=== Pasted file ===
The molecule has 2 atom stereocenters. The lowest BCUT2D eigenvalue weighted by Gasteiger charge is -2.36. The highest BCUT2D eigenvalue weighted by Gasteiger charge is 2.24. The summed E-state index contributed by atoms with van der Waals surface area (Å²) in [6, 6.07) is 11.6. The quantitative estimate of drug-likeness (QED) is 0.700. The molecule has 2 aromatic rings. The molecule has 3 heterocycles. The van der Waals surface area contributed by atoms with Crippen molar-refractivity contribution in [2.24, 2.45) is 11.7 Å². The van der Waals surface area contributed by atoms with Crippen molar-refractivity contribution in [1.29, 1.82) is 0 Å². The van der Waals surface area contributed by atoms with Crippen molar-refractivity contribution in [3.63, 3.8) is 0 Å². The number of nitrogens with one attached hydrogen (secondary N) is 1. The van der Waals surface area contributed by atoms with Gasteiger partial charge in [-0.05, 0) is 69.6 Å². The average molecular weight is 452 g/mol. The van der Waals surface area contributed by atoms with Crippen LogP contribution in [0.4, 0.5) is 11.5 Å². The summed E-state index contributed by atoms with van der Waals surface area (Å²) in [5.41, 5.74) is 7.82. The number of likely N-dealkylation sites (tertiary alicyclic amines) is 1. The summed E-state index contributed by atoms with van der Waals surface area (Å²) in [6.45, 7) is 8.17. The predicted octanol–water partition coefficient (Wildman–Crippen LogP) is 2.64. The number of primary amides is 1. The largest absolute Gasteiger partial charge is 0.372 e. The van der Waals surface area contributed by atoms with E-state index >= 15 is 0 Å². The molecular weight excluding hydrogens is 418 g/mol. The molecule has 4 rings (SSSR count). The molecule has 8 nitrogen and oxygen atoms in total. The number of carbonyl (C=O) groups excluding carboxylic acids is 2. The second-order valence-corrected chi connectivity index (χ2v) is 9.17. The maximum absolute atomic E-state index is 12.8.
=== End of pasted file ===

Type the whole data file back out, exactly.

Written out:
The molecule has 2 atom stereocenters. The lowest BCUT2D eigenvalue weighted by Gasteiger charge is -2.36. The highest BCUT2D eigenvalue weighted by Gasteiger charge is 2.24. The summed E-state index contributed by atoms with van der Waals surface area (Å²) in [6, 6.07) is 11.6. The quantitative estimate of drug-likeness (QED) is 0.700. The molecule has 2 aromatic rings. The molecule has 3 heterocycles. The van der Waals surface area contributed by atoms with Crippen molar-refractivity contribution in [2.24, 2.45) is 11.7 Å². The van der Waals surface area contributed by atoms with Crippen molar-refractivity contribution in [1.29, 1.82) is 0 Å². The van der Waals surface area contributed by atoms with Crippen molar-refractivity contribution in [3.63, 3.8) is 0 Å². The number of nitrogens with one attached hydrogen (secondary N) is 1. The van der Waals surface area contributed by atoms with Gasteiger partial charge in [-0.05, 0) is 69.6 Å². The average molecular weight is 452 g/mol. The van der Waals surface area contributed by atoms with Crippen LogP contribution in [0.4, 0.5) is 11.5 Å². The summed E-state index contributed by atoms with van der Waals surface area (Å²) in [5.41, 5.74) is 7.82. The number of likely N-dealkylation sites (tertiary alicyclic amines) is 1. The summed E-state index contributed by atoms with van der Waals surface area (Å²) in [6.45, 7) is 8.17. The predicted octanol–water partition coefficient (Wildman–Crippen LogP) is 2.64. The number of primary amides is 1. The largest absolute Gasteiger partial charge is 0.372 e. The van der Waals surface area contributed by atoms with E-state index >= 15 is 0 Å². The molecular weight excluding hydrogens is 418 g/mol. The molecule has 4 rings (SSSR count). The molecule has 8 nitrogen and oxygen atoms in total. The number of carbonyl (C=O) groups excluding carboxylic acids is 2. The second-order valence-corrected chi connectivity index (χ2v) is 9.17. The maximum absolute atomic E-state index is 12.8.